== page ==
• jts888
        • 3 years ago

        Let me play devil’s advocate here…

        If you look at “performance” as the incremental improvement over previous generations rather than the raw scores themselves, the criticism makes a fair amount of sense.

        Is the 1070’s performance more or less than the mean of say the 970 and the 1080?
        If not, it’s easier to claim that it’s not “mostly” like a 1080.

        In truth, most people would not consider something like the 960 to have “most” of the 980’s performance despite barely squeaking by with generally a little over 50% of the raw scores.

          • NoOne ButMe
          • 3 years ago

          The 1080 provides about 22% higher performance than the 1070 as per [url<]https://docs.google.com/spreadsheets/d/10mwNtNsQXNJCjHQPtE5K636f-rXjZTRrmHszOUWyI6Y/edit#gid=0[/url<] 970 is about equal to 980ti, which is 40-50% over 970.

            • jts888
            • 3 years ago

            You meant the 1070 is about equal to the 980 Ti I think?

            In any case, the point remains that you can bias perceptions by setting arbitrary baselines for comparison.

            Is the 1070 more like the 1080 than it is like the 950 or worse? Yes, undeniably.
            Is the 1070 more like the 1080 than it is like the 970? Yes, but not by very much.
            Is the 1070 more like the 1080 than it is like the 980 Ti? No, almost not at all.

            People coming from the 980 or better are less likely to agree that the 1070 gives them “most” of the 1080’s performance, since it wouldn’t be true from a subjective comparative basis.

            • NoOne ButMe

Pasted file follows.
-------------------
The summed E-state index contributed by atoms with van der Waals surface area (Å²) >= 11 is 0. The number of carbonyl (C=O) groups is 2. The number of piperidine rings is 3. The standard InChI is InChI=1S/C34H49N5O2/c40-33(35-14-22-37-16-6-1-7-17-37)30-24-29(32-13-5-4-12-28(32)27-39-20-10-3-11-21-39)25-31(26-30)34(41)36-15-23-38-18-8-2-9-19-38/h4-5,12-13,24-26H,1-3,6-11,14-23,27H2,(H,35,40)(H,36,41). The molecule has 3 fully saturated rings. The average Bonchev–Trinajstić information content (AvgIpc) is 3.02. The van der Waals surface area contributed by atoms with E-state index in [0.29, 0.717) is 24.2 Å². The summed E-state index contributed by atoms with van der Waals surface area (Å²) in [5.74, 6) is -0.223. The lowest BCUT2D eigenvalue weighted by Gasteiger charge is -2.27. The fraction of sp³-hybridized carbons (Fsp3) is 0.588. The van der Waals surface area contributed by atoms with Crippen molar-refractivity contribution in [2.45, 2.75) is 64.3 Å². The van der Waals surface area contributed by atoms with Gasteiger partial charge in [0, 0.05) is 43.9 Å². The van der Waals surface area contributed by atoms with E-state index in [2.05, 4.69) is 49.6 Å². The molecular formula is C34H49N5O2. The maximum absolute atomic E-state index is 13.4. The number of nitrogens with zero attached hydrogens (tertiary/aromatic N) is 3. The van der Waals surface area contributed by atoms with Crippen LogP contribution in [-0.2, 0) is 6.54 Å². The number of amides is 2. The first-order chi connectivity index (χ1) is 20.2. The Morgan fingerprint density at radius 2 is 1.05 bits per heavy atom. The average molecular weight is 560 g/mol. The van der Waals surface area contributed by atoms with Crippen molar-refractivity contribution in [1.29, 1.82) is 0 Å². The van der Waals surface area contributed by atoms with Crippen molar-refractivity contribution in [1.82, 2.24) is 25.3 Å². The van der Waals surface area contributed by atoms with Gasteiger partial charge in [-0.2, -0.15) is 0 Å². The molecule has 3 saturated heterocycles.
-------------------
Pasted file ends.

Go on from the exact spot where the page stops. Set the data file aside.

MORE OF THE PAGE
• 3 years ago

            having it be 50% faster than a 970 and 22% slower than a 1080 “yes, but not by very much” seems a false statement. The gap between the 970/1070 is over 2x what the gap between the 1070/1080.

      • Shoki
      • 3 years ago

      Is a 1070 the way to go for 1440p? Or should I get a 1080 for future proofing?

        • Krogoth
        • 3 years ago

        1070 will work under 1440p in the near-future but you may need to make trade-offs if you want AA/AF on top of that while retaining a smooth framerate.

        • rahulahl
        • 3 years ago

        1080 for future proofing.
        Depends a lot on your monitor as well. 60FPS is gonna be fine for a while.
        144 Hz and above.. definitely want a 1080.

    • mesyn191
    • 3 years ago

    Really seems to me like both the 1080 and 1070 have been glorified paper launches that NV did for mindshare.

    The high price of the 1080 and price gouging on the 1070 is making their value proposition questionable as a upgrade if you’ve already got a high-ish end card too.

    I’m sure supply will pick up eventually…right around when AMD launches the RX480 that is. I really doubt it was a coincidence that AMD chose to launch a month later.

      • southrncomfortjm
      • 3 years ago

      How are they gouges? They apparently far out perform the cards in their (and over their) price range. Seems like a good deal to me for real performance gains.

        • TardOnPC
        • 3 years ago

        There are some sellers that are price gouging, check Ebay and Amazon, well above MSRP. Fact is launch MSRP has gone up ~$50 for 980 successor and ~$80 for 970 successor. Not really a good deal paying more for replacements.

        • mesyn191
        • 3 years ago

        Price gouging is when sellers price the cards significantly over MSRP.

        And yes they’re fast but they’re also pretty expensive all things considered. Don’t fool yourself into thinking you’re getting great bang for your buck here.

          • southrncomfortjm
          • 3 years ago

          I’m not. I’m waiting for Black Friday to get mine.

      • chuckula
      • 3 years ago

      While both cards are certainly in tight supply, this wasn’t a paper launch. There are cards popping up for purchase and there are plenty of people who have been able to purchase the cards. The high launch-day prices are worthy of complaints but the non-FE cards with better prices are now starting to show up too.

      Additionally, just because NVidia had supply issues at launch doesn’t mean that AMD [i<]won't[/i<] have supply issues at launch.

        • mesyn191
        • 3 years ago

        Low volume + usually out of stock= paper launch.

        FWIW I’d call the R9 Fury cards paper launches too.